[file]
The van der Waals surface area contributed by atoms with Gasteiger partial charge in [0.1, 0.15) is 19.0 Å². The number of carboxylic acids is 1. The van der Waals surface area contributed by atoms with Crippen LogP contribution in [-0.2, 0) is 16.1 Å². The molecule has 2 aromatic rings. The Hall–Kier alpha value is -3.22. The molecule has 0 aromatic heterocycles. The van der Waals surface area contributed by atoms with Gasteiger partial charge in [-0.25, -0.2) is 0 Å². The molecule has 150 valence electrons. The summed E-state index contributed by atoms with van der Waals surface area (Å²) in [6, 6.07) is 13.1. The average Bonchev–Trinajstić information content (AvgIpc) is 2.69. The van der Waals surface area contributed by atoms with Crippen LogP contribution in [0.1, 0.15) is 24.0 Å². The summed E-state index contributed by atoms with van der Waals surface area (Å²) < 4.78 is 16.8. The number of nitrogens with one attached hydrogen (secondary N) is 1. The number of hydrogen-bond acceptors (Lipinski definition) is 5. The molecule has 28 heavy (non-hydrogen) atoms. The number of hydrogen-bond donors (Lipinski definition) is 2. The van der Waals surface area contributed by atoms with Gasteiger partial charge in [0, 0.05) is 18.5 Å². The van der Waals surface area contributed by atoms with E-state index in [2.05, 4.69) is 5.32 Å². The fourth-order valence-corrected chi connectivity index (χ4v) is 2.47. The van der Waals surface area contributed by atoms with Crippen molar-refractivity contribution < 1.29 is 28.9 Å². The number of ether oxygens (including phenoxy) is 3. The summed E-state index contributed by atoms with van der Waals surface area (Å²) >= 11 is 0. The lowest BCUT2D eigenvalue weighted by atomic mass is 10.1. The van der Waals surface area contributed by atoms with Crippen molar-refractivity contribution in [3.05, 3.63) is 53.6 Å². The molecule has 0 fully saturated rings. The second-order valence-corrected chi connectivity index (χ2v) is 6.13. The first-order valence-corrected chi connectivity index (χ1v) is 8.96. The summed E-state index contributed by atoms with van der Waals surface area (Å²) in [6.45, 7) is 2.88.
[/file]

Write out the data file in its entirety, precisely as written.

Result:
The van der Waals surface area contributed by atoms with Gasteiger partial charge in [0.1, 0.15) is 19.0 Å². The number of carboxylic acids is 1. The van der Waals surface area contributed by atoms with Crippen LogP contribution in [-0.2, 0) is 16.1 Å². The molecule has 2 aromatic rings. The Hall–Kier alpha value is -3.22. The molecule has 0 aromatic heterocycles. The van der Waals surface area contributed by atoms with Gasteiger partial charge in [-0.25, -0.2) is 0 Å². The molecule has 150 valence electrons. The summed E-state index contributed by atoms with van der Waals surface area (Å²) in [6, 6.07) is 13.1. The average Bonchev–Trinajstić information content (AvgIpc) is 2.69. The van der Waals surface area contributed by atoms with Crippen LogP contribution in [0.1, 0.15) is 24.0 Å². The summed E-state index contributed by atoms with van der Waals surface area (Å²) < 4.78 is 16.8. The number of nitrogens with one attached hydrogen (secondary N) is 1. The number of hydrogen-bond acceptors (Lipinski definition) is 5. The molecule has 28 heavy (non-hydrogen) atoms. The number of hydrogen-bond donors (Lipinski definition) is 2. The van der Waals surface area contributed by atoms with Gasteiger partial charge in [0, 0.05) is 18.5 Å². The van der Waals surface area contributed by atoms with E-state index in [2.05, 4.69) is 5.32 Å². The fourth-order valence-corrected chi connectivity index (χ4v) is 2.47. The van der Waals surface area contributed by atoms with Crippen molar-refractivity contribution < 1.29 is 28.9 Å². The number of ether oxygens (including phenoxy) is 3. The summed E-state index contributed by atoms with van der Waals surface area (Å²) >= 11 is 0. The lowest BCUT2D eigenvalue weighted by atomic mass is 10.1. The van der Waals surface area contributed by atoms with Crippen molar-refractivity contribution in [3.05, 3.63) is 53.6 Å². The molecule has 0 fully saturated rings. The second-order valence-corrected chi connectivity index (χ2v) is 6.13. The first-order valence-corrected chi connectivity index (χ1v) is 8.96. The summed E-state index contributed by atoms with van der Waals surface area (Å²) in [6.45, 7) is 2.88.